My theme this week was the reasonable importance of optimism. And penning it has given me an object lesson.
I wrote the first paragraph as a rough draft (up to “belief that it is possible”) and thought I would just throw this over to Jarvis.AI, a transformer-based writing assistant. Jarvis wrote the next four paragraphs (ending in “clichéd”). It also, helpfully, supplied three footnotes, which I excluded.
I’ve not edited a word of the text: Jarvis’ first draft is quite readable. Matt Damon in The Martian is an apposite but tacky analogy for pragmatic optimism. What surprised, head-exploded, me, is that Jarvis picked such a suitable example.
I don’t even have an emoji for what this piece of software has done. If such a pictogram existed, it would be the lovechild of 😃 and 🤯.
Let me get back on track. In their annual forecast of global risks, the World Economic Forum surveyed a load of the bigwigs in its network. More than 4 in 5 had a pessimistic outlook for the world.
This is miserable! I’m not going to argue that respondents don’t feel that way, nor am I suggesting that those feelings are legitimate. The risks report does some tough reading, around the growth of cyber attacks, the dramatic rise of displaced people (34m in 2020 up from 16m just five years ago, and a number sure to rise), and the growing urgency of climate change.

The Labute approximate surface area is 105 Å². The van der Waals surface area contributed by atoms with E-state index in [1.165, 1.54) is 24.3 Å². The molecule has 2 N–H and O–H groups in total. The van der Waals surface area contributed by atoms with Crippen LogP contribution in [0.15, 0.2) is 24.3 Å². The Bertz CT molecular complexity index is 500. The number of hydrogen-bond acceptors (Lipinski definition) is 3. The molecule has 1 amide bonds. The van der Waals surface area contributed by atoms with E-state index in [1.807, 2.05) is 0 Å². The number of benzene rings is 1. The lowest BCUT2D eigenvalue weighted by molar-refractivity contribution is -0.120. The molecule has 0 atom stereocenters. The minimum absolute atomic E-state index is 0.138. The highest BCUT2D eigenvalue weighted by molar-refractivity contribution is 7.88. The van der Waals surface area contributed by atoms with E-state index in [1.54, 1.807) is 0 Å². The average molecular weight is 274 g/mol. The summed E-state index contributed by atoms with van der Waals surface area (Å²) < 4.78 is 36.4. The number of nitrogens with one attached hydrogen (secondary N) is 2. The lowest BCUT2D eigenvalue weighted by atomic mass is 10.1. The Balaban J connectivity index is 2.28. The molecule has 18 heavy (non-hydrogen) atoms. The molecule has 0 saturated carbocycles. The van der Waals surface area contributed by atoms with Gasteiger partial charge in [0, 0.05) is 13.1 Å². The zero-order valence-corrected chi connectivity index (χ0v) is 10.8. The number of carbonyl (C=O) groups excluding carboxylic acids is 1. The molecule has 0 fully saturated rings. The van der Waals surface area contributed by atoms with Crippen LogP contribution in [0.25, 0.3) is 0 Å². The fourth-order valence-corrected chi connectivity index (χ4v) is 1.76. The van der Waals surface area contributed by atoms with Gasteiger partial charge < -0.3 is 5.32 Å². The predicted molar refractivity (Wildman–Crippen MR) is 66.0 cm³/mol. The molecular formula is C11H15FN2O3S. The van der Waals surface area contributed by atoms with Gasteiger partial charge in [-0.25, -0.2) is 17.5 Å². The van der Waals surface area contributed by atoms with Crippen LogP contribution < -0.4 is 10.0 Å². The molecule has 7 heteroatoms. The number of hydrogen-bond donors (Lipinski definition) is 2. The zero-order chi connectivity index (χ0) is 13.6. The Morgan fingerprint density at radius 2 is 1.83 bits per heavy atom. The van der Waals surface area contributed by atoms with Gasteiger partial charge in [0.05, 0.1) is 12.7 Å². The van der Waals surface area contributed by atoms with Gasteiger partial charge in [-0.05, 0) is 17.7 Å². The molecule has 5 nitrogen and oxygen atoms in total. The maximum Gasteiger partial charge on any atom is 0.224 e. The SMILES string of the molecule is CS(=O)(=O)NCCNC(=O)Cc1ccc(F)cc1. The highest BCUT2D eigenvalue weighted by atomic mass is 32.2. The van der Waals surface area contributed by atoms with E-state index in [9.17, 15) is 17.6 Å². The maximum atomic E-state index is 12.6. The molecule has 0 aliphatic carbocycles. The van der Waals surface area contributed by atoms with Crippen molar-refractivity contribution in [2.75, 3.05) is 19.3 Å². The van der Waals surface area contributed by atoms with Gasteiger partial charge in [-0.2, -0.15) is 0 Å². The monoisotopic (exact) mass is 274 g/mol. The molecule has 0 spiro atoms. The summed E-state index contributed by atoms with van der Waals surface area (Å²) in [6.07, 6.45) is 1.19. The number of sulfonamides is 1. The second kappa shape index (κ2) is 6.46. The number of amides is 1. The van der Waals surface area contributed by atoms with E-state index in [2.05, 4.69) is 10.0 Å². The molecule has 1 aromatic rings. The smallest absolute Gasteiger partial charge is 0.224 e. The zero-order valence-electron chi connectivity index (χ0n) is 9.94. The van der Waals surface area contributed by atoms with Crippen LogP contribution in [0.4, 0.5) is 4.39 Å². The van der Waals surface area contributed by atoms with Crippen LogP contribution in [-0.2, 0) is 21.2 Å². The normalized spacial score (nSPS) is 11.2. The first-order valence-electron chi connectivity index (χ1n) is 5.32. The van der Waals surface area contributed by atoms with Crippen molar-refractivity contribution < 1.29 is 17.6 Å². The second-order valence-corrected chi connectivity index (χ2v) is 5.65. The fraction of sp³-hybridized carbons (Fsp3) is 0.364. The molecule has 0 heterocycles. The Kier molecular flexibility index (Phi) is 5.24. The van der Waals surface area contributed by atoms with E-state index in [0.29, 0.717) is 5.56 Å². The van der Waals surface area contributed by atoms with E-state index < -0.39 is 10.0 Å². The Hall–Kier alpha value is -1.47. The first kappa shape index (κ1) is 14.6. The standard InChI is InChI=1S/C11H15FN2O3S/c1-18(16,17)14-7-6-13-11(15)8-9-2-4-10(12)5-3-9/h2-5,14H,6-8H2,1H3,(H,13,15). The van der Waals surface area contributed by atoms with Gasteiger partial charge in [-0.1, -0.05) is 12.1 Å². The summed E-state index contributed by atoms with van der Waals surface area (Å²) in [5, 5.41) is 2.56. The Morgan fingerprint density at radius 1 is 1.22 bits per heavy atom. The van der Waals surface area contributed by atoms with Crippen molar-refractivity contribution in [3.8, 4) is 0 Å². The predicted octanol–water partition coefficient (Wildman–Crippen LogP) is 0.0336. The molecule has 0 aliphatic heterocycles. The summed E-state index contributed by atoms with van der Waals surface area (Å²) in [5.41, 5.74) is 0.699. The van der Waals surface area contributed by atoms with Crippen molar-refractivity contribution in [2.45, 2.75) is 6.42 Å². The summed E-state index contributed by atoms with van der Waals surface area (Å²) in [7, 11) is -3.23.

But I’m surprised with the 80% with a negative outlook on the world. There is always work that needs to be done. And one can accept that there is lots of work to do and still take a positive outlook. (No need to side with Pollyanna on this one.)
Rather, a more productive stance – especially if one is powerful and advantaged – is that of pragmatic optimism. Causes for concern are identified problems and themes, but they can be addressed by action. We can confront reality and also take action.
We live in a time where we have both the tools to help us and momentum in our favour. Renewables investor, Ramez Naam, published a presentation outlining meaningful progress in the $100 trillion journey to decarbonise the energy sector. (Or even this granular example, electric charging stations are on the cusp of becoming more profitable for oil supermajor BP than gasoline ones.) There are so many examples to pick up on.
It isn’t just in decarbonisation, consider the work of DeepMind in their annus mirabilis, or what we achieved with Covid vaccines: 27 approved vaccines in under two years, or the first xenotransplantation with a genetically-modified heart into a human patient who is expected to live (and accept the organ). Or the National Ignition Facility’s achievement a new milestone in fusion energy release from inertial confinement fusion. Or, back to the quotidien, how the e-bike market is forecast to grow at 11.6% per annum for the next decade (my bet is that it’ll grow faster than that, check with me in 2030.) I just got an AI system to write 230 perfectly decent words, albeit mostly about Matt Damon, for me!
The problem with pessimism is that, well, it brings everything to a standstill, we move into hibernation mode. The pessimist’s game can become a zero-sum game that takes us to the internecine, the outsider, walls rather than bridges. We ignore the good because the best isn’t available to us. Hard paths are not taken because we can’t see the reward. We focus on our current state of affairs (which might be distinctly awful) rather than on what we can do to get out of them. Capital dries up and with it investment and exploration.